For the fourth consecutive year, India remains the leading place of origin for international students studying in the United States, according to a report released today in Washington.
Open Doors 2005, the annual report on international academic mobility published by the Institute of International Education (IIE) with support from the U.S. Department of State's Bureau of Educational and Cultural Affairs, said that all of the five leading sending countries experienced increases in enrollment in 2004/05, and these five countries account for almost half (47%) of all international students in the United States.
India remains the largest sending country for the fourth year in a row, with a total of 80,466 students, a 1 % increase over the previous year's enrollments.
"The United States remains the best place in the world to pursue higher education and we continue to assure international students that they are welcome in our country," said Assistant Secretary of State for Educational and Cultural Affairs Dina Habib Powell.
China, the second-largest sending country with 62,523 students, had a 1% increase in enrollment, after experiencing a decline of 5% the previous year. The Republic of Korea, which remained the third leading sender for the fourth year in a row, was up by 2% to 53,358. Japan, the fourth leading sender with 42,215 students in the U.S., experienced an increase in enrollment of 3%, reversing a trend in declining enrollments that began three years ago. Enrollments of students from Canada, the only non-Asian country in the top five, increased by 4% to 28,140.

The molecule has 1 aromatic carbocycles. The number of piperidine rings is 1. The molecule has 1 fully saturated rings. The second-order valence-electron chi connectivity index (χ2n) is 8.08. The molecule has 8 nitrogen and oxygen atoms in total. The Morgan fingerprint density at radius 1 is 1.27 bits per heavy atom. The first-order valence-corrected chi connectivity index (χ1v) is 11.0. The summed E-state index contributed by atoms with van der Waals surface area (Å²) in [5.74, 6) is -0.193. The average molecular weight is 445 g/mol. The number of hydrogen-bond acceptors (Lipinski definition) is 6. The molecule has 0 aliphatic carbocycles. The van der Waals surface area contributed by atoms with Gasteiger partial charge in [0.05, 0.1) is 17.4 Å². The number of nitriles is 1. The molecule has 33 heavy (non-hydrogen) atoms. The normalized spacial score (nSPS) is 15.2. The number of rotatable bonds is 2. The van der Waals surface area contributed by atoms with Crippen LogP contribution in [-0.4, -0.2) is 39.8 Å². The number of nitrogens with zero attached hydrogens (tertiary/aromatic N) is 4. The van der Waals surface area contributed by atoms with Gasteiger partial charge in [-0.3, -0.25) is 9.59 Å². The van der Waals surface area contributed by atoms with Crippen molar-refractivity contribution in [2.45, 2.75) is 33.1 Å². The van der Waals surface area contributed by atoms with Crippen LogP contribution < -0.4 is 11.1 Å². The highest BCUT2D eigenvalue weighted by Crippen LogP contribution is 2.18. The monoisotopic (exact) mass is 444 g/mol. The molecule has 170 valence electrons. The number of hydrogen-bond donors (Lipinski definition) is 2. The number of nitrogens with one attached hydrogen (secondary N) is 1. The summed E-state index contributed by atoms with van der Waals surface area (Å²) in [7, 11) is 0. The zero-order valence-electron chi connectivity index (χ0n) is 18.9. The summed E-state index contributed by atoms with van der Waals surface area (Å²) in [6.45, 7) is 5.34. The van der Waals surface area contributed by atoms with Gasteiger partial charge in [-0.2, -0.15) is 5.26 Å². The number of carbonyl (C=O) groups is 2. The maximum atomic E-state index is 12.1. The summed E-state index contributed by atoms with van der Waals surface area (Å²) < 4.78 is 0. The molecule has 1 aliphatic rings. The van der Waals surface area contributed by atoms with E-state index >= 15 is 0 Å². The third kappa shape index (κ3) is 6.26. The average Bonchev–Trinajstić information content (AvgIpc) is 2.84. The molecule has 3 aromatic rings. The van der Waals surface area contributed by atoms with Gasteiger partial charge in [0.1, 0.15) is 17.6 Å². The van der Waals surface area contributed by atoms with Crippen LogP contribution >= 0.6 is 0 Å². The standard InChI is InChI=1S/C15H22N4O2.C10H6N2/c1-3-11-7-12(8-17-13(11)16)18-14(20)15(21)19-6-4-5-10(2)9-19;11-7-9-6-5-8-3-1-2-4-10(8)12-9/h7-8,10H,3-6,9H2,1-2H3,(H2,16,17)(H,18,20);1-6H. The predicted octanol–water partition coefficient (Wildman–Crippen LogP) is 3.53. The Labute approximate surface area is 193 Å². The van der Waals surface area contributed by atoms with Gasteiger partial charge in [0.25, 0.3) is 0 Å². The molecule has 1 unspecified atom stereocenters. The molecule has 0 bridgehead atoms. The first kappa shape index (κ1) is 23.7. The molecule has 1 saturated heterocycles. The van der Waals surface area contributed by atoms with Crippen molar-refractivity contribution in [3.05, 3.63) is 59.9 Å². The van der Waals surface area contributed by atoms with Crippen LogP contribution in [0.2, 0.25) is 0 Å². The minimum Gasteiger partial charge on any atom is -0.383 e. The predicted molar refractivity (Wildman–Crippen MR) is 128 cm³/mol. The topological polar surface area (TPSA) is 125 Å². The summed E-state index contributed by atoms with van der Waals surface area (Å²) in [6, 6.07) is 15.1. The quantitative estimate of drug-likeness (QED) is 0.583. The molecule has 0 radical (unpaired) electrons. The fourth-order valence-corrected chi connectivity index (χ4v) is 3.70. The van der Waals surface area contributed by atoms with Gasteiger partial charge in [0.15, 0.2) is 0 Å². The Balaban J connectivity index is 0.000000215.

In 2004/05, the number of international students enrolled in U.S. higher education institutions remained fairly steady at 565,039, off about 1% from the previous year's totals. This marked the sixth year in a row that America hosted more than half a million foreign students. This year's numbers indicate a leveling off of enrollments, after last year's decline of 2.4%. Some campuses reported significant increases in enrollments while other campuses reported declines. Asia continued to be the largest sending region by a wide margin, and showed a slight increase in enrollments.
The slight overall decline in international students enrolled in U.S. colleges and universities has been attributed to several factors, including real and perceived difficulties in obtaining student visas (especially in scientific and technical fields), rising U.S. tuition costs, vigorous recruitment activities by other English-speaking nations, and perceptions abroad that it is more difficult for international students to come to the United States. In addition, universities in students' home countries and other regional host countries have been increasing their capacity to provide high quality education.
The other highlights of the report are that California is the leading host state for international students, followed by New York, Texas, Massachusetts and Florida and that the most popular fields of study for international students in the U.S. are Business and Management, Engineering and Mathematics and Computer Sciences. (See www.opendoors.iienetwork.org for more details).